I received an email today from the White House stating that President Barack Obama is scheduled to meet with NAACP President Ben Jealous and Urban League President Marc Morial. President Obama’s schedule (which can be seen here) shows that the meeting will be roughly 25 minutes, giving these three important black men a little less than half an hour to discuss whatever lies on their collective agenda.
The White House didn’t state the purpose of the meeting, but I’ll make a point to reach out to Ben and Marc to see if they have anything to say. Without knowing the purpose of the conversation, one might be able to guess which issue will be on the table first.
Black unemployment in America is at approximately the same level it was for all Americans toward the end of the Great Depression. At that time, when one out of every six Americans was out of work, the government felt a sense of urgency and public pressure to do something to help alleviate the suffering. In contrast, the current federal government has not (to my knowledge) mentioned any plan to engage in targeted policy to manage vast racial inequality that continues to plague our society. If we’d had the same level of inactivity on racial inequality in the past, slavery never would have come to an end.
This lack of action has both a cause and a consequence. One cause of the complacency is that the Obama Administration seems to believe that it has nothing to prove to African Americans. Unlike Bill Clinton, a man who had to continuously reiterate his loyalty to African Americans via progressive action, President Obama wears his “Black Loyalty Card” on his skin. I am not sure if any other president in recent history could get away with saying that he would not address racial inequality and instead expect that a “rising tide will lift all boats.” In other words, the Obama Administration has been allowed to use a racialized version of trickle down economics, presuming that helping the entire economy would somehow help black people too.
The consequence of economic negligence of the black community has been staggering. Black wealth at the start of the recession was a measly 1/10 that of white Americans. Since that time, it has dropped to a shocking 1/50th, implying that nearly everything that black people have worked for over the last 30 years has disappeared into the wind. Secondly, white unemployment has dropped during the recession (9.4% to 9.1%), while black unemployment has climbed dramatically (14.7% to 16.2%). No matter what one thinks about Congress, The Obama Administration or anyone else, you can’t possibly argue that black people are better off now than they were three years ago – one must sadly say that a Republican president would have a tough time creating a worse economic situation.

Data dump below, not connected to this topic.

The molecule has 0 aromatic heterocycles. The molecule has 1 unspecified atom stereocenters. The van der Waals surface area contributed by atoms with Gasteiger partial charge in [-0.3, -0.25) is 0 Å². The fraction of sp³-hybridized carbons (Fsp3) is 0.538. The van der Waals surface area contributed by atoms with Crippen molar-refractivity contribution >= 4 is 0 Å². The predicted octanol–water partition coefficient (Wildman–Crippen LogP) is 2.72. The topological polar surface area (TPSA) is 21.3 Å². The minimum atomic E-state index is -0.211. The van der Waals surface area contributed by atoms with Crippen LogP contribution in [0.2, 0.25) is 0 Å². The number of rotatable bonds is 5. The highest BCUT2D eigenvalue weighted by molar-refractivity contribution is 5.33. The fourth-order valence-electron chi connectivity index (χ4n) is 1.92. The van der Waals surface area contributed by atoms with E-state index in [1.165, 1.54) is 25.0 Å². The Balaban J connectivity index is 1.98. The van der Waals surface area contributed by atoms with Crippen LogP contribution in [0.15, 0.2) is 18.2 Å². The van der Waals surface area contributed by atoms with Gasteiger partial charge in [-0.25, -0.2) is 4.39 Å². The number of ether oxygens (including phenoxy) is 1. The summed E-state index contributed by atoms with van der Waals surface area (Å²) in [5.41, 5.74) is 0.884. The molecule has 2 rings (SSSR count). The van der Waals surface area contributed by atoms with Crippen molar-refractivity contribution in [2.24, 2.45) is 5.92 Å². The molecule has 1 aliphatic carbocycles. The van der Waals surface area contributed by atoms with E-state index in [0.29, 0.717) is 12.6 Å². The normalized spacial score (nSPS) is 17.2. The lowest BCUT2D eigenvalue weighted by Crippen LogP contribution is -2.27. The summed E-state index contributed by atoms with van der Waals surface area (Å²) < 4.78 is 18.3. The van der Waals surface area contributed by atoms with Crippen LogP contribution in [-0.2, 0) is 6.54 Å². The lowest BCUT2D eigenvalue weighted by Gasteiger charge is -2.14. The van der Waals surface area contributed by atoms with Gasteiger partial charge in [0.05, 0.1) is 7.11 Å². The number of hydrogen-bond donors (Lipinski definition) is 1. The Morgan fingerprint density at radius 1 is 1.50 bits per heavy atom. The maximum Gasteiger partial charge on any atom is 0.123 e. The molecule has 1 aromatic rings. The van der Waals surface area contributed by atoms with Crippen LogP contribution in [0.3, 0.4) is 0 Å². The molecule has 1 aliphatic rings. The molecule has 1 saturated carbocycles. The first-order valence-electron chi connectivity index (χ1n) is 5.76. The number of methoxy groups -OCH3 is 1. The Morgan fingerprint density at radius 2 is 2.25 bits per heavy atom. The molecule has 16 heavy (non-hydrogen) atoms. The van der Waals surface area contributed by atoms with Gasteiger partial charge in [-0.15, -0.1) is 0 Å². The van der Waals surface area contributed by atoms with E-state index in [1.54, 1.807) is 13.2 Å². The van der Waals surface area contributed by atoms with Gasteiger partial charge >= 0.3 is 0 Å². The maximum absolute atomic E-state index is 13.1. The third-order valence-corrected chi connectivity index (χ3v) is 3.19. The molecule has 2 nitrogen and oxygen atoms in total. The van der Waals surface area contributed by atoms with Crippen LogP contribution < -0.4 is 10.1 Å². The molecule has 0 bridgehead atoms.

President Obama can’t be blamed entirely for the political storm around him. He must, however, be held accountable for how his administration has responded to the storm, for one must be careful about giving in to ignorance. Fighting racial inequality requires courage and self-sacrifice, two attributes that are rarely present in the psyches of successful politicians. At this point, the black folks most likely to overlook the inactivity of the Obama Administration are likely the people who still have their jobs. Of the remainder, there are those who’ve lost hope in the political process and have no interest in turning to the Republican party. So, any resentment toward the Obama Administration is primarily a reflection of frustration with our broken political system itself – both lovers and haters of Obama are unified in their disappointment with the grim reality of elitist American politics.
I respect both Ben Jealous and Marc Morial immensely. I sat on panels with them at the last two “Measuring the Movement” forums, hosted by Rev. Al Sharpton. While Ben and I have bumped heads over the NAACP’s decision to take money from accused predatory lender Wells Fargo, I strongly suspect that his heart is in the right place. Morial, being a seasoned political figure, has done a wonderful job of making calculated and intelligent decisions as he learns what it means for our nation to have its first black president. Rather than positioning himself as an unconditional Obama cheerleader (or relentless critic), he has focused his energy on courageous advocacy for working class Americans. Rev. Jesse Jackson has also done a good job of keeping a level head (although some still criticize him for the Fox News mixup back in 2008) – personally, I believe Rev. Jackson should be invited to the White House as well, along with Al Sharpton – no one should be frozen out or tempted to jockey for power; this divide-and-conquer tactic used by Washington politicians comes at a huge price for the African American community.
As Jealous and Morial stand with another black man in the nation’s most powerful office, I fully expect that all three of these men understand the gravity of the task which lies before them. While President Obama’s astute political gamesmanship against reckless, myopic Republicans is certainly admirable, African Americans are still waiting for his administration to help them understand why he gave them a reason to show up to the polls in 2008. He made extraordinary promises, so he received extraordinary support. It’s nonsense to think that we have no right to ask for his time.